Now, here’s a singular incident to demonstrate how huge the role football has played in bringing peace and stability to African countries. At the height of a civil war in Cote d’Ivoire in 2005, Didier Drogba—a former Chelsea legend and one of the most iconic strikers this continent has ever produced, appealed to the warring parties to sheath their swords and give peace a chance. He made this appeal after winning Cote d’Ivoireʼs qualifying match for the 2006 World Cup in Germany. As that would be the first time his country would represent the continent at the prestigious tournament, Drogba understood the significance it bore for all Ivorians.
Drogba’s call for unity is believed to have led in part to the signing of a peace accord between the government and rebel groups in 2007. When the peace accord broke down and resumed in 2011, the Ivorian icon was again, part of efforts to restore peace, this time around as an official envoy in an 11-member Truth and Reconciliation Commission established to ease the country’s divide.
But, It is instructive and sad that amongst all of the things held dear in the modern world, a football tournament is often the only period we can come together as one. There is something deeply wrong with us as a people. In a time where divisions have led many to nothingness, it is imperative we bolster efforts to strengthen the unity of Africa through renewed spirits of Pan-Africanism. We need to take pride in ourselves and our continent, and we need leaders in the mould of Kwame Nkrumah, Nnamdi Azikiwe, Abubabkar Tafawa Balewa, Obafemi Awolowo, Nelson Mandela, as well as other iconic leaders in the past, to lead the charge. A truly united Africa would be such a force the like of which the world has never seen before.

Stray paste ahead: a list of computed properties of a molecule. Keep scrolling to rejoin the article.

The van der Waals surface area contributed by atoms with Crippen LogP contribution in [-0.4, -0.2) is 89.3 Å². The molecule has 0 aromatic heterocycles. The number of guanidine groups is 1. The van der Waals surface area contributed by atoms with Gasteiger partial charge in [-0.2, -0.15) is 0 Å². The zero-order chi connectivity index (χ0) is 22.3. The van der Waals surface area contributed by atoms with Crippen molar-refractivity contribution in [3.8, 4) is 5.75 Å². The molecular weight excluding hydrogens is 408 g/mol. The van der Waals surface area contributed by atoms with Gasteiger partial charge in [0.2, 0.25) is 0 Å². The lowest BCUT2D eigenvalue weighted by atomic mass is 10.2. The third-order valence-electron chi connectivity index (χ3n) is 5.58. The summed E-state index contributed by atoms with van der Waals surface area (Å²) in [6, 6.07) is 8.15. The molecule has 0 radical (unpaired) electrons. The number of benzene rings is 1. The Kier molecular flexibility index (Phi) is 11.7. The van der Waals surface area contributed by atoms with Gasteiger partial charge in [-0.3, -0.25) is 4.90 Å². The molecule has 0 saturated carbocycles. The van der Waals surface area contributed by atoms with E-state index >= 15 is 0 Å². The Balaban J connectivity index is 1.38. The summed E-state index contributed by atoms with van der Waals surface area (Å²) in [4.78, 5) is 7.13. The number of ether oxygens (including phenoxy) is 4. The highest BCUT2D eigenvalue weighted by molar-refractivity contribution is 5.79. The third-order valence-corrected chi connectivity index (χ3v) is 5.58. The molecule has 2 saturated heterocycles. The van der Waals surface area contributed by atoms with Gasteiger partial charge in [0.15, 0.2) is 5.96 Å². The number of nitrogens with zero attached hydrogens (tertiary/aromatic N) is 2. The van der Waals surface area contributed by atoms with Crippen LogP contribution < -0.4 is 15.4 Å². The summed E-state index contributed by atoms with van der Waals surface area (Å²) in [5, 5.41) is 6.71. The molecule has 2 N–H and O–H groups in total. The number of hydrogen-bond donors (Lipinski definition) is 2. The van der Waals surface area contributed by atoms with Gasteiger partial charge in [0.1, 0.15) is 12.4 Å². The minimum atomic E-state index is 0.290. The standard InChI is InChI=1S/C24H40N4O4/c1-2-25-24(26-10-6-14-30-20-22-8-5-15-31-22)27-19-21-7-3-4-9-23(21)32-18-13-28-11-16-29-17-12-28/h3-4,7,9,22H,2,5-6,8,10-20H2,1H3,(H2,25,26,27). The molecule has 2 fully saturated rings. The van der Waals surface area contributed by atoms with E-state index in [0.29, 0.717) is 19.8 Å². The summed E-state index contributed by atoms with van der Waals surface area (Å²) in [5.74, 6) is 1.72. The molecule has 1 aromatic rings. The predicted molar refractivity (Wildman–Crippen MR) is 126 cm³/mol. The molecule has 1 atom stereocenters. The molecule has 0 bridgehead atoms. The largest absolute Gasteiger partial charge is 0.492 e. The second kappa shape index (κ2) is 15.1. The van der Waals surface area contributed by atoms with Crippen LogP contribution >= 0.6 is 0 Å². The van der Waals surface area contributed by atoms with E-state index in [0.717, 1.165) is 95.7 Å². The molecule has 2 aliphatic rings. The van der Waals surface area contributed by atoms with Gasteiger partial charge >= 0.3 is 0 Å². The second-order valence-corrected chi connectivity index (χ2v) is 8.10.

With that being said, the 2022 World Cup in Qatar is turning out to be one of the most exciting and awe-inspiring tournaments FIFA has ever held. For one, it has reinforced the unique allure of the underdog myth, much to the surprise and chagrin of football experts, gamblers and pundits. Now, all we can do is hope that Morocco would prove astounding enough to upset the odds and bring the trophy home, fulfilling a dream that nearly came true in South Africa 2010.
May their roads be rough! (Apologies to Tai Solarin).
Zayd Ibn Isah writes from Abuja. He can be reached via email@example.com